The "higher hurdle" that applies to claims advanced for the first time in a § 2255 action exists because, once a defendant's opportunity to pursue a direct appeal has been waived or exhausted, there is "a final judgment [that] commands respect." Id. at 164-65. Accordingly, the doctrine of procedural default generally prevents a district court from reaching the merits of § 2255 claims that were not raised on direct appeal unless a petitioner can show: (1) "cause" excusing the failure to directly appeal such alleged errors; and (2) "actual prejudice resulting from the errors of which he complains." United States v. Mikalajunas, 186 F.3d 490, 492-93 (4th Cir. 1992). "The existence of cause for a procedural default must turn on something external to the defense, such as the novelty of the claim, or a denial of effective assistance of counsel." United States v. Pettiford, 612 F.3d 270, 280 (4th Cir. 2010) (quoting Mikalajunas, 186 F.3d at 493). As for prejudice, it is not enough for a petitioner to demonstrate "a possibility of prejudice, " but rather, he must show that errors "worked to his actual and substantial disadvantage, infecting his entire [case] with error of constitutional dimensions." Frady, 456 U.S. at 170.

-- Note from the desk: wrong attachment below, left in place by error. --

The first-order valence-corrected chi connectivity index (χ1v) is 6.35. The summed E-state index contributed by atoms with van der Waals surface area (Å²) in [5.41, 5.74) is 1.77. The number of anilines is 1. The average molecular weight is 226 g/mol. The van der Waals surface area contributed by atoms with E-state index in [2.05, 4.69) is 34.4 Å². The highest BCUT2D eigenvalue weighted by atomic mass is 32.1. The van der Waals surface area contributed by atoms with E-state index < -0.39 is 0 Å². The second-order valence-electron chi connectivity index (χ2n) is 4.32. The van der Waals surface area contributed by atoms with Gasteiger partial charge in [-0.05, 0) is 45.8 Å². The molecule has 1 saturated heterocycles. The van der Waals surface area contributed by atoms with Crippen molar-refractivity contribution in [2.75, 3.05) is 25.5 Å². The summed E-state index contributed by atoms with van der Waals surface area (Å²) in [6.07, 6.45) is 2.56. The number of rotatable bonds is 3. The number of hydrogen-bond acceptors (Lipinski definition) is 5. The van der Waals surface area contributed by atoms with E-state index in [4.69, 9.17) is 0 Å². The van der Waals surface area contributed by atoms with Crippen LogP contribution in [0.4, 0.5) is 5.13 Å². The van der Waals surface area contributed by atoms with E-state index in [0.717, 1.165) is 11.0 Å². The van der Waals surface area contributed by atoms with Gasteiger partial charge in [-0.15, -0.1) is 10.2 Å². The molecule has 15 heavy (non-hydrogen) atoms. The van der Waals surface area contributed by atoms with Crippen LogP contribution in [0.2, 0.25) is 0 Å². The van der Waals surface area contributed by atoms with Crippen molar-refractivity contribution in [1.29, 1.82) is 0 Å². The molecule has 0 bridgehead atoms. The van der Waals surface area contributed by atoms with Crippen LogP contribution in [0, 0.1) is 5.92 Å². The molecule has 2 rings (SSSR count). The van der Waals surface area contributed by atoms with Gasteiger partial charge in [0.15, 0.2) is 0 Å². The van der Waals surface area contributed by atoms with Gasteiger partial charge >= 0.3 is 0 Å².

Alternatively, a petitioner may overcome the procedural default bar in limited circumstances by demonstrating that "a miscarriage of justice would result from the refusal of the court to entertain the collateral attack, " such as where a petitioner can demonstrate actual innocence. Mikalajunas, 186 F.3d at 494. Actual innocence, however, "means factual innocence, not mere legal insufficiency" of a conviction. Bousley v. United States, 523 U.S. 614, 623-24 (1998); see Mikalajunas, 186 F.3d at 494 (indicating that a petitioner must demonstrate "actual factual innocence"). A petitioner "asserting innocence as a gateway to defaulted claims must establish that, in light of new evidence, it is more likely than not that no reasonable juror would have found petitioner guilty beyond a reasonable doubt." House v. Bell, 547 U.S. 518, 536-37 (2006) (quoting Schlup v. Delo, 513 U.S. 298, 327 (1995)). "A federal court faced with allegations of actual innocence, whether of the sentence or of the crime charged, must first address all nondefaulted claims for comparable relief and other grounds for cause to excuse the procedural default." Dretke v. Haley, 541 U.S. 386, 393-94 (2004).